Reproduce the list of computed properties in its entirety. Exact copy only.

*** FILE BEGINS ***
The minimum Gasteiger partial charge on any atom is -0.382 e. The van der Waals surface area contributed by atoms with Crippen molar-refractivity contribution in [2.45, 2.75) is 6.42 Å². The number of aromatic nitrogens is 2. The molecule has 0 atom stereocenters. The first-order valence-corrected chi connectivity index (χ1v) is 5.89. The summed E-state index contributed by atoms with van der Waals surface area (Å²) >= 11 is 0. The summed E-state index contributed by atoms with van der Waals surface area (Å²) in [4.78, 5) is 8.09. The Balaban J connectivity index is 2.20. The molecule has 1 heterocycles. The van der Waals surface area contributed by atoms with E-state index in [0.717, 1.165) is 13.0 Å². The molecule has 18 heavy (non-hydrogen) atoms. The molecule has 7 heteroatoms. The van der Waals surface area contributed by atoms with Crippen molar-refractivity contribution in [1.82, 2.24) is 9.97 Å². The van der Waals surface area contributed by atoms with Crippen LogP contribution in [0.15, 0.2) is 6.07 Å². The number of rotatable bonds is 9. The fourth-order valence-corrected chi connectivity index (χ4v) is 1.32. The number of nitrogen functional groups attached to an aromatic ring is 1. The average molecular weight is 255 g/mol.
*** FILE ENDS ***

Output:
The minimum Gasteiger partial charge on any atom is -0.382 e. The van der Waals surface area contributed by atoms with Crippen molar-refractivity contribution in [2.45, 2.75) is 6.42 Å². The number of aromatic nitrogens is 2. The molecule has 0 atom stereocenters. The first-order valence-corrected chi connectivity index (χ1v) is 5.89. The summed E-state index contributed by atoms with van der Waals surface area (Å²) >= 11 is 0. The summed E-state index contributed by atoms with van der Waals surface area (Å²) in [4.78, 5) is 8.09. The Balaban J connectivity index is 2.20. The molecule has 1 heterocycles. The van der Waals surface area contributed by atoms with E-state index in [0.717, 1.165) is 13.0 Å². The molecule has 18 heavy (non-hydrogen) atoms. The molecule has 7 heteroatoms. The van der Waals surface area contributed by atoms with Crippen molar-refractivity contribution in [1.82, 2.24) is 9.97 Å². The van der Waals surface area contributed by atoms with Crippen LogP contribution in [0.15, 0.2) is 6.07 Å². The number of rotatable bonds is 9. The fourth-order valence-corrected chi connectivity index (χ4v) is 1.32. The number of nitrogen functional groups attached to an aromatic ring is 1. The average molecular weight is 255 g/mol.